What causes red nose?
Red nose results from blushing of the face that is associated with strong emotions. Flushing of the face from high fever causes red nose. Certain medications and supplements can cause red nose, as well as the vitamin supplement niacin. The nose may also become red due to flushing that occurs with hot flashes related to menopause or extreme temperature changes, drinking alcohol, or eating hot or spicy foods.
Common causes of red nose
Red nose may have common causes including:
- Alcohol use
- Certain medications
- Eating spicy or hot foods
- Feeling overly excited
- Hot flashes such as in menopause
- Niacin supplementation
- Rhinophyma (enlarged, bulbous reddened nose due to unknown cause)
Disease causes of red nose
- Infections or chronic diseases may occasionally cause red nose. Examples include:
- Allergic reactions such as hay fever
- Carcinoid syndrome (hormone production by a type of tumor known as a carcinoid tumor)
- Rosacea (inflammatory skin condition affecting the face)
- Systemic lupus erythematosus (disorder in which the body attacks its own healthy cells and tissues)
- Upper respiratory infections, such as cold or flu
Serious or life-threatening causes of red nose
In some cases, red nose may occur in the setting of a serious infection that should be immediately evaluated in an emergency setting including:
- Cholecystitis (inflammation of the gallbladder)
- Encephalitis (brain infection and inflammation)
- Meningitis (infection or inflammation of the sac around the brain and spinal cord)
- Pyelonephritis (kidney infection)
- Sarcoidosis (disease of skin and multiple organ systems)
- Sepsis (widespread blood infection)
Questions for diagnosing the cause of red nose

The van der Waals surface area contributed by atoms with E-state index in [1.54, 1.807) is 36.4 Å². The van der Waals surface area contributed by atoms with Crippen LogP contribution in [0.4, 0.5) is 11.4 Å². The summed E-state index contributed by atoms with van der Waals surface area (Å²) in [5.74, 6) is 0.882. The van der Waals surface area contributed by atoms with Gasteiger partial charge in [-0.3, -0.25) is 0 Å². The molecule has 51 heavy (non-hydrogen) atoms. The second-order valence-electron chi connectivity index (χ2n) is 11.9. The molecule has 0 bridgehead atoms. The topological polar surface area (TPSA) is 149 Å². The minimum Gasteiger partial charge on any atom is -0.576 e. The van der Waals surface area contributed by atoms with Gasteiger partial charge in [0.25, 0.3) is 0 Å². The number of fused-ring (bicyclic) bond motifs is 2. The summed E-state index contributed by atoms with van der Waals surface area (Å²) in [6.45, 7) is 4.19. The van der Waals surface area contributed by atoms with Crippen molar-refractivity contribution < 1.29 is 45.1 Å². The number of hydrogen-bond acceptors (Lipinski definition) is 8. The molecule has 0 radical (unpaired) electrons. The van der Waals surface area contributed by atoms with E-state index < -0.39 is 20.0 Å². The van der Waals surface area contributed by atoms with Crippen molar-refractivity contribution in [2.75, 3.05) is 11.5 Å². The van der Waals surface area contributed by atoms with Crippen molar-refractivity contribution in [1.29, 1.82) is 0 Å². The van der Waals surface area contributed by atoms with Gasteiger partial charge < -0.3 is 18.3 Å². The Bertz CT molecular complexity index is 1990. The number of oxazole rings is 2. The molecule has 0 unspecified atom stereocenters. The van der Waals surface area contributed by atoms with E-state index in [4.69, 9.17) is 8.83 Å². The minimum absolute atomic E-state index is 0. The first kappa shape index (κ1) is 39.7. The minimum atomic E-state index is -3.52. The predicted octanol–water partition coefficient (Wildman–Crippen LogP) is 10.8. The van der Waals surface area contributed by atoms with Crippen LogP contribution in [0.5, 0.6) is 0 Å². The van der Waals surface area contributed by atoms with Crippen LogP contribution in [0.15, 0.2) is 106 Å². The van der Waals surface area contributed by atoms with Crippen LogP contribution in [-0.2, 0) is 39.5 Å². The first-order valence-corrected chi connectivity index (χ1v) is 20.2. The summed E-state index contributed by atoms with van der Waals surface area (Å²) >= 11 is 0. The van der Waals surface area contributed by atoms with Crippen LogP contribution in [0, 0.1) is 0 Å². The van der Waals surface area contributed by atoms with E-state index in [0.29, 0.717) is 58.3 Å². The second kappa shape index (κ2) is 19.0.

To diagnose your condition, your doctor or licensed health care practitioner will ask you several questions related to your red nose including:
- How often do you have red nose?
- When did you first notice your red nose?
- Are episodes getting worse or more frequent?
- Do you experience hot flashes?
- Do you get red anywhere other than your face?
- Do you get red nose after you drink alcohol?
- Do you have any other symptoms?
- What medications, vitamins and other supplements are you taking?
What are the potential complications of red nose?
If not properly treated, a red nose associated with high fever (higher than 100 degrees Fahrenheit) can lead to serious complications. Once the underlying cause is diagnosed, it is important for you to follow the treatment plan that you and your health care professional design specifically for you to reduce the risk of potential complications including:
- Scarring or nasal deformity
- Spread of cancer
- Spread of infection
- Rhinophyma. Medline Plus, a service of the National Library of Medicine National Institutes of Health. http://www.nlm.nih.gov/medlineplus/ency/article/001037.htm.
- Skin blushing/flushing. Medline Plus, a service of the National Library of Medicine National Institutes of Health. http://www.nlm.nih.gov/medlineplus/ency/article/003241.htm.
- Haimovic A, Sanchez M, Judson MA, Prystowsky S. Sarcoidosis: a comprehensive review and update for the dermatologist: part I. Cutaneous disease. J Am Acad Dermatol 2012; 66:699.e1.
What is red nose?
Red nose is a common symptom of emotions, infection, temperature changes, or even physical irritation. Red nose results from a rapid reddening of the face in response to strong emotions, such as embarrassment, anger, or high excitement. Red nose is also caused by conditions affecting the nose itself, such as rhinophyma (large, bulbous reddened nose due to unknown cause), or in association with ... Read more about red noseintroduction
What other symptoms might occur with red nose?
Red nose may accompany other symptoms that vary depending on the underlying disease, disorder or condition. Symptoms that frequently affect the nose may also involve other body systems.
Nose symptoms that may occur along with red noseRed nose may accompany other symptoms affecting the nose including:
- Bulbous or bulb-like shape
- Butt... Read more about red nosesymptoms